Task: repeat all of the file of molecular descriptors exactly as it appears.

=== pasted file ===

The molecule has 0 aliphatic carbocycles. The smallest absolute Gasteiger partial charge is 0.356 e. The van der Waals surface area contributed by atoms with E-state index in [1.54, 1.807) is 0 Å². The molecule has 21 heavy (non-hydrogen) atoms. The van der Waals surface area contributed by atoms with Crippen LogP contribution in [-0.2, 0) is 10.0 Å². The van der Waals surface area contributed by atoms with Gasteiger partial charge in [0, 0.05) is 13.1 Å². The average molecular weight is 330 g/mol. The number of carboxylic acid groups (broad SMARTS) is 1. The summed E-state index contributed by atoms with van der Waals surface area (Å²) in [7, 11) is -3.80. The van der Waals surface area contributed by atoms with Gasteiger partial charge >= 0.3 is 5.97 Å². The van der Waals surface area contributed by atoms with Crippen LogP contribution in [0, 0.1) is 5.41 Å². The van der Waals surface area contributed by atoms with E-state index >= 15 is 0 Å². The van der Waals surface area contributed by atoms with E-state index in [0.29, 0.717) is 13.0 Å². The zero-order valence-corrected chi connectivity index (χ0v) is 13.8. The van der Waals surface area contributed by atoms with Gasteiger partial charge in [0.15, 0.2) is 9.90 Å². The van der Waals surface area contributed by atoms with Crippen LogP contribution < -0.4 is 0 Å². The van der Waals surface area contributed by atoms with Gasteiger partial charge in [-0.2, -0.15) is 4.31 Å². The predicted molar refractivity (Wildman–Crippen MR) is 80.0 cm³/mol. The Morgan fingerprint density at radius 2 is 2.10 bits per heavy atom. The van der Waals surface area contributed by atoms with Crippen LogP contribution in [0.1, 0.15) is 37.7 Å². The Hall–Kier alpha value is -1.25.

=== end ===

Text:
The molecule has 0 aliphatic carbocycles. The smallest absolute Gasteiger partial charge is 0.356 e. The van der Waals surface area contributed by atoms with E-state index in [1.54, 1.807) is 0 Å². The molecule has 21 heavy (non-hydrogen) atoms. The van der Waals surface area contributed by atoms with Crippen LogP contribution in [-0.2, 0) is 10.0 Å². The van der Waals surface area contributed by atoms with Gasteiger partial charge in [0, 0.05) is 13.1 Å². The average molecular weight is 330 g/mol. The number of carboxylic acid groups (broad SMARTS) is 1. The summed E-state index contributed by atoms with van der Waals surface area (Å²) in [7, 11) is -3.80. The van der Waals surface area contributed by atoms with Gasteiger partial charge >= 0.3 is 5.97 Å². The van der Waals surface area contributed by atoms with Crippen LogP contribution in [0, 0.1) is 5.41 Å². The van der Waals surface area contributed by atoms with E-state index >= 15 is 0 Å². The van der Waals surface area contributed by atoms with E-state index in [0.29, 0.717) is 13.0 Å². The zero-order valence-corrected chi connectivity index (χ0v) is 13.8. The van der Waals surface area contributed by atoms with Gasteiger partial charge in [0.15, 0.2) is 9.90 Å². The van der Waals surface area contributed by atoms with Crippen LogP contribution < -0.4 is 0 Å². The van der Waals surface area contributed by atoms with Gasteiger partial charge in [-0.2, -0.15) is 4.31 Å². The predicted molar refractivity (Wildman–Crippen MR) is 80.0 cm³/mol. The Morgan fingerprint density at radius 2 is 2.10 bits per heavy atom. The van der Waals surface area contributed by atoms with Crippen LogP contribution in [0.1, 0.15) is 37.7 Å². The Hall–Kier alpha value is -1.25.